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MONDAY, Aug. 15, 2016 (HealthDay News) -- Money may help some smokers stub out their cigarettes for good, a new study suggests.
Among hundreds of poor smokers, continued payments helped more than one third kick the habit long term, Swiss researchers found. The maximum amount doled out was $1,650.
"In relatively low-income smokers who did not receive face-to-face counseling or medications, large financial incentives increase long-term smoking cessation rates," said lead researcher Jean-Francois Etter, a professor of public health at the Institute of Global Health of the University of Geneva.
Three months after the pay-to-quit program started, 44 percent of smokers who received money said they had been abstinent continuously, compared with 6 percent of those not paid, researchers found.
Even after incentive payments stopped at 6 months, those paid to quit were more likely to stay off cigarettes.
At 6 months, 36 percent of the paid group still hadn't smoked, compared with 6 percent of the others. At 18 months, 1 in 10 who received money still weren't smoking versus 4 percent of those who weren't paid, the researchers found.
Given these findings, "large financial incentives should be further used and tested in studies aimed at documenting the health care costs across a wide array of socioeconomic groups," Etter said.
The study involved 805 low-income smokers who wanted to quit smoking. They were randomly assigned to receive no pay or payments that increased incrementally for confirmed abstinence.
On average, participants had an annual income of about $20,000 and smoked about 16 cigarettes a day. Forty-three percent were students and 19 percent were unemployed. Whether these incentives would work for richer people isn't known.
All participants received instructional booklets and access to a website with information about quitting. They were periodically tested to verify whether or not they were smoking.
Although many participants resumed smoking and 81 dropped out (mostly those not paid), the researchers found a significant number who were paid to quit succeeded.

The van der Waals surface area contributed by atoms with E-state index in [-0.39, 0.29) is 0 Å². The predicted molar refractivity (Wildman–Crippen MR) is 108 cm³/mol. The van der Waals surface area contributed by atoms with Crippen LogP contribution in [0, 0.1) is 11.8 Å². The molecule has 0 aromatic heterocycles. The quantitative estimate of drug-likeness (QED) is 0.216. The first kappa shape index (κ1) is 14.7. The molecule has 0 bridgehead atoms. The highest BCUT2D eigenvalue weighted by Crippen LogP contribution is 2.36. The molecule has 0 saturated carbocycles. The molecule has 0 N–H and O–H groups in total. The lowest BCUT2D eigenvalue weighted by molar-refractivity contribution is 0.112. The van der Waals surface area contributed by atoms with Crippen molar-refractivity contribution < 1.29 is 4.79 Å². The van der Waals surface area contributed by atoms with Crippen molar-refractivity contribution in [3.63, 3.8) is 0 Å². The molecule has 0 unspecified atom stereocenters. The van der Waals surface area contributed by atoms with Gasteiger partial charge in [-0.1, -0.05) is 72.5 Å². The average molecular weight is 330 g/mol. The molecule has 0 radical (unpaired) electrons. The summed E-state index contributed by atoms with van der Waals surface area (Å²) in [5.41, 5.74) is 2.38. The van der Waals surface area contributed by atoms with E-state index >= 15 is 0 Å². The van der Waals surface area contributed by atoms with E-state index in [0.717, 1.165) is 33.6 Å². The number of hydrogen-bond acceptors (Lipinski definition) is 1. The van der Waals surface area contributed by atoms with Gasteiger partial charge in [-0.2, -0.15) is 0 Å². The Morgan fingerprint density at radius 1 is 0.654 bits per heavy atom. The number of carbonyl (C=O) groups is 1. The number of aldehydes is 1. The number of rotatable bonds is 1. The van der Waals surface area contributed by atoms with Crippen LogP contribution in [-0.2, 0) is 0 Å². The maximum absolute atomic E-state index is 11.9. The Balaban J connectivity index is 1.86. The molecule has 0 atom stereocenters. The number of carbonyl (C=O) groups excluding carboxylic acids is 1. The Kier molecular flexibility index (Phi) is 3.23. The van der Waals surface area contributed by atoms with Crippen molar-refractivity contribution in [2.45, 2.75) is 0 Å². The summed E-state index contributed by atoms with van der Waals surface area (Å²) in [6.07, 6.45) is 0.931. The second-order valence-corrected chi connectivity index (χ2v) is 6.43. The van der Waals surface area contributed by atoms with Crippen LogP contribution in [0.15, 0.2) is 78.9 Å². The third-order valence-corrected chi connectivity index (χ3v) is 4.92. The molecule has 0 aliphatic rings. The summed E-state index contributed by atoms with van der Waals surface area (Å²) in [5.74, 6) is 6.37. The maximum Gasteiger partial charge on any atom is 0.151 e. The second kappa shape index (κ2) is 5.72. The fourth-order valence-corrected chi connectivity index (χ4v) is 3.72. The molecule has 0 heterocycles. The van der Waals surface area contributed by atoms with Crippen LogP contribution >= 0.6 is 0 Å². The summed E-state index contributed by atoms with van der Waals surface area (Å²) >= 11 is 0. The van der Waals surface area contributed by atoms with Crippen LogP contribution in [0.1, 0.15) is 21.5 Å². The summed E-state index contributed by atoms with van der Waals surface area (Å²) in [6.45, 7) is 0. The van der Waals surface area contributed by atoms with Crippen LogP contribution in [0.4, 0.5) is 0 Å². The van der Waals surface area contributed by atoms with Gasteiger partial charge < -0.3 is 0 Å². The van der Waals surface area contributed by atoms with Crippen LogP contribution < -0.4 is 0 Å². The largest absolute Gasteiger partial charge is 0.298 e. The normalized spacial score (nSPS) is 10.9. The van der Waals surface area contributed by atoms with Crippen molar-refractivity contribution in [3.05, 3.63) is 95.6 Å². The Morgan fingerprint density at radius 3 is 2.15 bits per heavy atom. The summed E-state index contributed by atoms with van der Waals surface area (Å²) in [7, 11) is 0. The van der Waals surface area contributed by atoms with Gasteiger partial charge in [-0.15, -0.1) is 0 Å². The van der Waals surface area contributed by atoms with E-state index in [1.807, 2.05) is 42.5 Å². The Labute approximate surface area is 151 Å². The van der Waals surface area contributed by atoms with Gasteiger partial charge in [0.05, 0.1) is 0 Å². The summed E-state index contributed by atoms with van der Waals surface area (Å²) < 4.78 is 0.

The report was published Aug. 15 in the Journal of the American College of Cardiology.
"Paying smokers to quit has been found to increase quitting, at least in the short-term," said Judith Prochaska, an associate professor of medicine at Stanford University Medical School in California.
However, key questions remain, she added.
"For example, how large and frequent do the payments need to be?" she wondered. Also, she questioned whether it might be better to pay for participation in quit-smoking programs to build skills and internal motivation, rather than just the outcome of quitting? "Or could a hybrid approach of incentivizing program participation and outcome be even more effective?" Prochaska asked.
Prochaska, co-author of an accompanying journal editorial, pointed out the 6 percentage point difference between paid and unpaid groups after 18 months. Seventeen people would need to go through an incentive program to get one to quit, she said, adding it would cost $28,000 to get one additional smoker to succeed long term.
Despite the cost, payments may be a productive alternative for certain smokers, Prochaska said.
But existing tobacco treatment approaches with medication and counseling may be more accessible for better-educated working people with health insurance, she added.
Because smoking is increasingly concentrated among people with less education and income, reward-based programs have the potential to address growing disparities in tobacco use and tobacco-related diseases, Prochaska said.
"Tobacco addiction is an entrenched societal harm that requires a multi-pronged approach," she said. An appropriate approach would combine pharmacological, motivational, and behavioral treatments; policies, such as taxation and clean air laws; and new innovations and technologies, she said.
"Incentives have the potential for being part of the solution," Prochaska said.
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